$$\begin{aligned} m^i _j\in \arg \min _{\alpha _j\in \triangle A_j}\max _{a_i\in A_i}g_i(a_i,\ \alpha _j),\\ m^i _i\in \arg \max _{a_i\in A_i}g_i(a_i,\ m^i _j). \end{aligned}$$

The set of feasible and strictly individually rational payoffs is then defined as \(V^*=\bigl \{ v\in V:\ v_1>g_1(m^1),\ v_2>g_2(m^2)\bigr \}\), assuming that \(V^*\ne \emptyset \). We allow for the case of \(\dim V^*=1\). Without loss of generality, the infimum of i’s payoffs in \(V^*\) is normalized to zero, as follows:

$$\begin{aligned} \inf _{v\in V^*}v_i=0. \end{aligned}$$

This value determines the lower bound of players’ equilibrium payoffs.Footnote 3 We also denote the supremum of i’s payoffs in \(V^*\) as \(r_i\), defined as follows:

$$\begin{aligned} r_i=\sup _{v\in V^*}v_i. \end{aligned}$$

This value determines the upper bound of players’ equilibrium payoffs in our result. We then define the open rectangular hull of \(V^*\), say \(R(V^*)\), as follows:

$$\begin{aligned} R(V^*)=(0,\ r_1)\times (0,\ r_2). \end{aligned}$$

Note that in many stage games, \(R(V^*){\setminus } V^*\ne \emptyset \) holds. In the prisoner’s dilemma in Table 3, for example, \(r_1=r_2=3\), and as shown by the gray area of Fig. 3, \(R(V^*)=(0,\ 3)^2\).

OLG games

Given a stage game G defined above, we construct the OLG game with perfect monitoring, \(OLG(G;\ \delta ,\ T)\) as follows (also see Table 4):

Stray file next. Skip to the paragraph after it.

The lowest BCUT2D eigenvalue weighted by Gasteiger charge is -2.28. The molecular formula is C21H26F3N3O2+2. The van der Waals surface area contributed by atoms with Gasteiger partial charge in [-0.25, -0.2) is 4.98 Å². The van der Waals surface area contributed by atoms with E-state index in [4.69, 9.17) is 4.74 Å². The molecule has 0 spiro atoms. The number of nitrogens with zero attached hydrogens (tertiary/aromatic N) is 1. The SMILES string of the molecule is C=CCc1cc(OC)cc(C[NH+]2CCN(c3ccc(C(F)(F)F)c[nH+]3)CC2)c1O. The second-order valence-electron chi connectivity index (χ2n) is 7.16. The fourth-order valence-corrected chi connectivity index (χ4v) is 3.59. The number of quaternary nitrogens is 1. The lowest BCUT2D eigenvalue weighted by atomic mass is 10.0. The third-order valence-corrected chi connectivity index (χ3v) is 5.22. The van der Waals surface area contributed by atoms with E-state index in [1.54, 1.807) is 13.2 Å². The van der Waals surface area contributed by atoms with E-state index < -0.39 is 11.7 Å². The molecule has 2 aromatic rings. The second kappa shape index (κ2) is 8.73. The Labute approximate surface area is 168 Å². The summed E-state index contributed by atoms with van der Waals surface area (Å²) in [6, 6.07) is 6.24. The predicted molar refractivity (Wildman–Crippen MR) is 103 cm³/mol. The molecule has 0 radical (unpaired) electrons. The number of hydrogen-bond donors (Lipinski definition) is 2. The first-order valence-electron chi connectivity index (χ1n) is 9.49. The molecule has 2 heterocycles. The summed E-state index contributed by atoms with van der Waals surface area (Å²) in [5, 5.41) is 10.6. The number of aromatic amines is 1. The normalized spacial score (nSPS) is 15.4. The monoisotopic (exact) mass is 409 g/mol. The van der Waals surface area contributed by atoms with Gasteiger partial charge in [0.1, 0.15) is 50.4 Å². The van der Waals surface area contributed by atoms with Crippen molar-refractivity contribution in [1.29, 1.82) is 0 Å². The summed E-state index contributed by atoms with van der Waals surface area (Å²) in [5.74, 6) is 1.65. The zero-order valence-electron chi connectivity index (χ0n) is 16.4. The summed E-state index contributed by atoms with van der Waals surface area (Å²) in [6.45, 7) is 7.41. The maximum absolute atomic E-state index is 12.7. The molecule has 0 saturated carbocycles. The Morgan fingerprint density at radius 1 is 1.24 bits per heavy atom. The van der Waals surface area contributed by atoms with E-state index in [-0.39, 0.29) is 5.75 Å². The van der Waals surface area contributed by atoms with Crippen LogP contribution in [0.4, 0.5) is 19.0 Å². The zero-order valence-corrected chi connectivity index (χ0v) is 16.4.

• The game starts in period 1. In every period, G is played by two finitely-lived players, one with the action set \(A_1\) and the other with \(A_2\).

  • For \(i\in N\) and \(k\ge 1\), the player with \(A_i\) in generation k joins in the game at the beginning of period \(2(k-1)T+(i-1)T+1\), and lives for the following 2T periods, until he retires at the end of period \(2kT+(i-1)T\), where \(T\ge 1\) is fixed. The only exception is the player with \(A_2\) in generation 0, who participates in the game between periods 1 and T.

  • Each player’s per-period payoffs are discounted at a common \(\delta \in (0,\ 1]\).Footnote 4

Table 4 Structure of OLG game

We assume that in every period, players can observe each other’s mixed actions, and that a public randomization device (PRD) is available. When a sequence of actions \(\bigl (\alpha (t)\bigr ) _{t=1}^{2T}\in (\triangle A_1\times \triangle A_2)^{2T}\) is played throughout a player’s life with \(A_i\), his average payoff is as follows:Footnote 5

$$\begin{aligned} \frac{1}{\sum _{t=1}^{2T}\delta ^{t-1}}\sum _{t=1}^{2T}\delta ^{t-1}g_i\bigl (\alpha (t)\bigr ). \end{aligned}$$

The Folk theorem

The following theorem holds.

Theorem 1